Today, the secret is out. Lift lines are long again, especially on powder days. But that doesn’t mean it isn’t the experience of a lifetime.
- Fly into Tokyo (either airport) This should save you some money compared to flying directly to Sapporo, plus gives you the opportunity to see more of Japan.
Forward your snow gear to your accomodation Before your departure, visit the snow sports TA-Q-BIN site to make sure your bags will be compliant. Remember, this is Japan! They will get out a tape measure and go through the theatrics of measuring every dimension, even if your luggage is clearly is too large or too small. You can also send normal bulky luggage as well, that page is here. I also recommend calling your accomodation to see how long they will hold on to your bags as this will determine how much time you can spend traveling around. If you’re staying at a place without a full-time staff, like an Airbnb, you probably won’t be able to send the bags directly to your accomodation. But that doesn’t mean you can’t use TA-Q-BIN as they allow you to ship packages to their offices, convience stores, or delivery lockers where you can pick them up at your leisure. Beware! These places may also only hold packages for a certain number of days! When you get to the airport, pick up your bags from baggage claim and visit the Black Cat luggage office which should be located close by. Relieve yourself of your snow gear. At this point, I recommend only having a small day pack that weighs less than 15 lbs.
You’ll probably need a day or two to get over jetlag, and Tokyo is the perfect place to do it. Take a few days to explore the city and get your bearings. Of course, I have opinions on what you should do but other people have covered this much more thoroughly than me and I will defer to them.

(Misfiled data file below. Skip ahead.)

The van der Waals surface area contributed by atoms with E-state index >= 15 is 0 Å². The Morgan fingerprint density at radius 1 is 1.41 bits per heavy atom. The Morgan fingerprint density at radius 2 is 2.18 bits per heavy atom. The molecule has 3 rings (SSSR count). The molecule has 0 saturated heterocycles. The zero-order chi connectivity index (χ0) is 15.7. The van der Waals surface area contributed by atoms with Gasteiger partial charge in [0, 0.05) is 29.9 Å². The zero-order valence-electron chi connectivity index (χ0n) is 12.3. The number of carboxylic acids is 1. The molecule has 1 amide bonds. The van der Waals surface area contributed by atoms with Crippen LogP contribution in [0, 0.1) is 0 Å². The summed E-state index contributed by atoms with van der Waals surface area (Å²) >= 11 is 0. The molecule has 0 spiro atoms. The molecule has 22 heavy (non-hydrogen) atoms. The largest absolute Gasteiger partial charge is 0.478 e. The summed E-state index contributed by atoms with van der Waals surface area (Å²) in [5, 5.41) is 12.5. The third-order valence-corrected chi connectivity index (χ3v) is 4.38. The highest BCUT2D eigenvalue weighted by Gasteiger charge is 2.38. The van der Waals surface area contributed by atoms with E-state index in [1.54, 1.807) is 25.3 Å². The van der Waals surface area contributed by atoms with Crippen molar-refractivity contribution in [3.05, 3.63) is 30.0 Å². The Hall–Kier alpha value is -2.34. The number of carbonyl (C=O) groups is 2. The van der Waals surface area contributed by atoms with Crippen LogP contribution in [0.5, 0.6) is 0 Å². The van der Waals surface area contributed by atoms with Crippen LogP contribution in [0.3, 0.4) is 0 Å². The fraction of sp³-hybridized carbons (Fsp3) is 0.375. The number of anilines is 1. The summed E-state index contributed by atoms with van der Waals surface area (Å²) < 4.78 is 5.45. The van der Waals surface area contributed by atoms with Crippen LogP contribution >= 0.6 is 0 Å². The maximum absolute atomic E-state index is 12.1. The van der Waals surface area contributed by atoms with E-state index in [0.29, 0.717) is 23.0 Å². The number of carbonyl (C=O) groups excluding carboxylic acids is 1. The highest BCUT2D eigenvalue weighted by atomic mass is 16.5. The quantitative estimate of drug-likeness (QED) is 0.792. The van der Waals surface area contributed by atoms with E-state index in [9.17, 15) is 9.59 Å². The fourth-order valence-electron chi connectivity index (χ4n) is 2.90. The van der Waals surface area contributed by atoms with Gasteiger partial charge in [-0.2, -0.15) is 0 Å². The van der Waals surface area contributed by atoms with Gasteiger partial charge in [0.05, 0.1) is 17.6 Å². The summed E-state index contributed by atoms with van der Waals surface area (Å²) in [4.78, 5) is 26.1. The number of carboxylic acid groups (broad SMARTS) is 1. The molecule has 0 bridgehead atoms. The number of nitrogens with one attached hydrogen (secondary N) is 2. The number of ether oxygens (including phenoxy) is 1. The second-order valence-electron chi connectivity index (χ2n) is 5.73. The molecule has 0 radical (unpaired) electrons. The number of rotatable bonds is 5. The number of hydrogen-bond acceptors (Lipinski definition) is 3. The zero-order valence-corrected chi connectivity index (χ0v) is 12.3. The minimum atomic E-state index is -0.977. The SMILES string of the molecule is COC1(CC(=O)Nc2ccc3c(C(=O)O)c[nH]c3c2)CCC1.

Visit Osaka/Kyoto (optional)
If you’re feeling extra adventurous, take the Shinkansen to Kyoto and Osaka, about ~3 hours away. Kyoto is a quieter, more bucolic city that is home to many older cultural sites which you’ve seen in people’s Instagram and online dating profiles (think temples, torii gates, castles, etc). I’ll be honest, it didn’t do a lot for me personally but to each their own. Osaka, just ~20 minutes away from Kyoto via Shinkansen, is the largest Japanese city outside of the greater Tokyo region. Since it’s so close to Kyoto, most people hit both in one trip. Unlike me, you probably have a Real Person Job and are doing Important Grown-Up Things. This means that you probably don’t have unlimited time to to explore. Nevertheless, I think a week will give you enough time to see a lot of different places. My suggested split would be 4 days in Tokyo, 1 day in Kyoto, and 2 days in Osaka.
Fly up to Sapporo with a budget airline
When you’re ready to hit the powder, fly up to Sapporo (New Chitose Airport). Japan has a few budget carriers, I found a ticket from Sapporo to Tokyo for ~$90. However, most of these budget carriers have luggage restrictions of 7kg (14 lbs), with any overages being charged extra. I’d recommend deciding in advance whether or not you want to eat this charge. I tried to meet the limit and failed, paying $30 for the priviledge of carrying an extra 2 lb.